WISEducation Magazine Issue 3 coming soon!

I’m very excited to share the front cover of issue 3 of the WISEducation Magazine, which is coming very soon! This issue contains several new articles on a wide variety of wellbeing related topics, including; the paradox of connectivity, ‘firm but fair’: setting healthy boundaries in pastoral provision, and being away from home: the impactContinue reading “WISEducation Magazine Issue 3 coming soon!”

Supporting whilst unsupported: Navigating pastoral provision in international schools

Working in a pastoral role at an international school is an enlightening experience.  I distinctly remember interviewing a candidate for a pastoral position at our school who was UK-based and had never worked in an international context before.  When discussing how they might deal with a number of different safeguarding situations, they said they wouldContinue reading “Supporting whilst unsupported: Navigating pastoral provision in international schools”

Rethinking our thinking: The tale of the preacher, the prosecutor and the politician

In order to grow, ‘unlearning’ can be just as important, if not more so, than learning. That feels like a funny thing to say as someone who works in education. Schools are in the business of learning. It’s where we learn how to read, how to write, how to pass exams, how to make friends,Continue reading “Rethinking our thinking: The tale of the preacher, the prosecutor and the politician”

Boys don’t cry: A personal reflection on the gendering of pastoral care

Boys don’t cry. So the old adage goes. As a society we have thankfully come to recognise the flaw in this thinking, as generations of boys and men have paid the price, suffering from suppressed and hidden mental health issues, and higher rates of suicide. In fact, in the UK, suicide is the highest causeContinue reading “Boys don’t cry: A personal reflection on the gendering of pastoral care”

Boarding a ship in a storm… university guidance counselling in a pandemic

This year I had the opportunity to move into an international school university guidance counselling role. Having spent an extended period of time in the Higher Education sector, I thought I had a fairly good grasp of the university experience.  Turns out I hadn’t even touched the tip of the iceberg. Prior to taking thisContinue reading “Boarding a ship in a storm… university guidance counselling in a pandemic”

Growth in tension: How working internationally changed my thinking

When I first arrived in South East Asia there were so many things that, perceived through my Western lens, I found difficult to understand. Why did no one queue in 7/11? Why did no one seem to get angry at bad driving? Why was it that the more frustrated I got when complaining about whateverContinue reading “Growth in tension: How working internationally changed my thinking”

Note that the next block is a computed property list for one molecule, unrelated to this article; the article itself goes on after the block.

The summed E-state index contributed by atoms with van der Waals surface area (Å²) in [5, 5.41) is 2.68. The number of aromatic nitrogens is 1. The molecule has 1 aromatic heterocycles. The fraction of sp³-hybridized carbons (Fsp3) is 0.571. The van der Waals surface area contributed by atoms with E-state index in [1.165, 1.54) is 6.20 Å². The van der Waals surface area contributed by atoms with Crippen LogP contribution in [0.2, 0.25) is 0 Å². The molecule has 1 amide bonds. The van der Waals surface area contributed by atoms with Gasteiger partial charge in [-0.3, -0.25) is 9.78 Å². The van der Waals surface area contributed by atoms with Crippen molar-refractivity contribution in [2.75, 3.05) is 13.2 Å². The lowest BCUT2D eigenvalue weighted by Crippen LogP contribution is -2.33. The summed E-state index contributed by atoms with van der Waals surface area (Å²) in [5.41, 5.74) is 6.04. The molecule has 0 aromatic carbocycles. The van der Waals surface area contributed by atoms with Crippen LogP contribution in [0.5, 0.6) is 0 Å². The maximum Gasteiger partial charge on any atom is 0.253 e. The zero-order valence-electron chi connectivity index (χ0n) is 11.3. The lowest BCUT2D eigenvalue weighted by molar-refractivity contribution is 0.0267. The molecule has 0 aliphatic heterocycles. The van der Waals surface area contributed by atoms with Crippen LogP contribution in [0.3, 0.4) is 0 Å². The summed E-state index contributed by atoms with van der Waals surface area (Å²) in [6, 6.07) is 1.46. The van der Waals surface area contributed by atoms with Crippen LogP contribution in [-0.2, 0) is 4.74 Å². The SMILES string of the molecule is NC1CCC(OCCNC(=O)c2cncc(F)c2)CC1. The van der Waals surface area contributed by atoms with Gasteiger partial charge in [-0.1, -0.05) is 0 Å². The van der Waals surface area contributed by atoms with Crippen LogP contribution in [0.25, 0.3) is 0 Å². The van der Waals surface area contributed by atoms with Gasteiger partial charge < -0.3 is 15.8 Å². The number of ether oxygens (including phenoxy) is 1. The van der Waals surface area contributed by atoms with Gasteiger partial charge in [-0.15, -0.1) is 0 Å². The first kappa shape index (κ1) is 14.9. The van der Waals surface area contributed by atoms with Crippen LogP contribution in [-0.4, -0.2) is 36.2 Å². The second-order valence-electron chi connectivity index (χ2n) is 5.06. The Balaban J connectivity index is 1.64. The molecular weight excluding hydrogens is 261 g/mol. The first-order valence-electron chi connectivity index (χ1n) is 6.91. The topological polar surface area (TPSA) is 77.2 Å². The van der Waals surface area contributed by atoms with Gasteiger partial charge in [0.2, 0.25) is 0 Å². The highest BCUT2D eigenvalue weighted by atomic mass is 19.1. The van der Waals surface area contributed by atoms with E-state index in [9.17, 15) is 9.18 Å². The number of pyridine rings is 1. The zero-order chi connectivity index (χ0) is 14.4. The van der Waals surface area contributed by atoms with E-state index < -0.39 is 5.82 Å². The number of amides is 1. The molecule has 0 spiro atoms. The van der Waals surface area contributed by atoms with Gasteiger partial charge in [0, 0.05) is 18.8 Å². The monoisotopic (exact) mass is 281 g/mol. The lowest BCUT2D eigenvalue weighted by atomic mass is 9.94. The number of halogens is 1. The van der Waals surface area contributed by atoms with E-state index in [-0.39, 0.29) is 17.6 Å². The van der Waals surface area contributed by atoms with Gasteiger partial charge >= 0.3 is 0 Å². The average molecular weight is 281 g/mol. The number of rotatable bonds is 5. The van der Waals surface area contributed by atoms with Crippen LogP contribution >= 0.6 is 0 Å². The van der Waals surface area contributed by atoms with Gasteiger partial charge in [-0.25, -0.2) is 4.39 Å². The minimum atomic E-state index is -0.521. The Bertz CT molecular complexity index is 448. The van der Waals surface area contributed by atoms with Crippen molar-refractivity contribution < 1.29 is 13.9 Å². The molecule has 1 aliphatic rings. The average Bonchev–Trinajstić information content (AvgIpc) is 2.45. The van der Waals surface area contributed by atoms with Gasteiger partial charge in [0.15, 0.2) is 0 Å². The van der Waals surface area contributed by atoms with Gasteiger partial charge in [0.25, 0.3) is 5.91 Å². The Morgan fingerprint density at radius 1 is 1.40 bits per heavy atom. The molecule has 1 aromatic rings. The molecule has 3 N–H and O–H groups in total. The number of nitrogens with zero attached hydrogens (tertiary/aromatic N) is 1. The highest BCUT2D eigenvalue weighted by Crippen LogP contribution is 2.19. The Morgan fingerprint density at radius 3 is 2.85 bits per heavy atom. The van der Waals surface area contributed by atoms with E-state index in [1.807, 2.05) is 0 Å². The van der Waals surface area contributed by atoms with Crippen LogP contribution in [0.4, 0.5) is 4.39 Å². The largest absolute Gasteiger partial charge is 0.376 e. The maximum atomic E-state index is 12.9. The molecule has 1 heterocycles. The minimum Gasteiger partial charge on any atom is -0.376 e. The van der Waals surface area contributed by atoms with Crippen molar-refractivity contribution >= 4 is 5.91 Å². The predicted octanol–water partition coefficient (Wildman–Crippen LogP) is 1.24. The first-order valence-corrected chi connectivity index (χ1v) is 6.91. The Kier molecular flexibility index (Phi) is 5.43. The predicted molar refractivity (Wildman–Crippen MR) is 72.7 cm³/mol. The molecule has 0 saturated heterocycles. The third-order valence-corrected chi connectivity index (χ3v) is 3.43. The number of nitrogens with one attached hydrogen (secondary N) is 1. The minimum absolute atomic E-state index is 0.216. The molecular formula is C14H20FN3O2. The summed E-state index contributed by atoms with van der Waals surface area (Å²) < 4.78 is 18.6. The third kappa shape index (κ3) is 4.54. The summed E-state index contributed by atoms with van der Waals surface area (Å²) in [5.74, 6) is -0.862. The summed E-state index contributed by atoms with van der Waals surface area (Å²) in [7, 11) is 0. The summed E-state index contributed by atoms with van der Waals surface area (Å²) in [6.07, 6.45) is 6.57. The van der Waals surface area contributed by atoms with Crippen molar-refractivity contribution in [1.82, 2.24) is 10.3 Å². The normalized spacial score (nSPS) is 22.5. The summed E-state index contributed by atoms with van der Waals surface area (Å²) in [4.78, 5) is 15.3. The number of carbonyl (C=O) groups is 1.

Issue 2 of the WISEducation Newsletter is out NOW!

Hi everyone, I’m really excited to share the second issue of the WISEducation Newsletter! WISEducation Newsletter Issue 2 Issue 2 contains a range of articles from 14 different contributors based across the world including Thailand, Holland, Hong Kong, Singapore, Myanmar and the UK. Inside you’ll find articles covering topics such as student identity, LGBT+ teachersContinue reading “Issue 2 of the WISEducation Newsletter is out NOW!”

WISEducation Newsletter Issue 2 coming soon!

I’m very excited to share the front cover of issue 2 of the WISEducation Newsletter, which is coming very soon! This issue contains several new articles on a wide variety of wellbeing related topics, including; how teachers’ identities affirm diverse student futures, how safe LGBT+ teachers are in the international sector, and exploring how schoolsContinue reading “WISEducation Newsletter Issue 2 coming soon!”

Letting students surprise us: The power of being proven wrong

I think it’s really interesting how people can change over time. For example, I now really enjoy working in a school setting in a pastoral capacity, but I had a history of being disengaged at school. In primary school, social services had to get involved because I refused to go to school. In secondary school,Continue reading “Letting students surprise us: The power of being proven wrong”

A little about myself and the WISEducation blog!

My name is Dr Sadie Hollins and I currently work as a Head of Sixth Form at an International School in Chiang Mai, Thailand. My background prior to working in international education was as a HE lecturer and researcher focusing on sport and sociology. After a decision to take a different life path, my partnerContinue reading “A little about myself and the WISEducation blog!”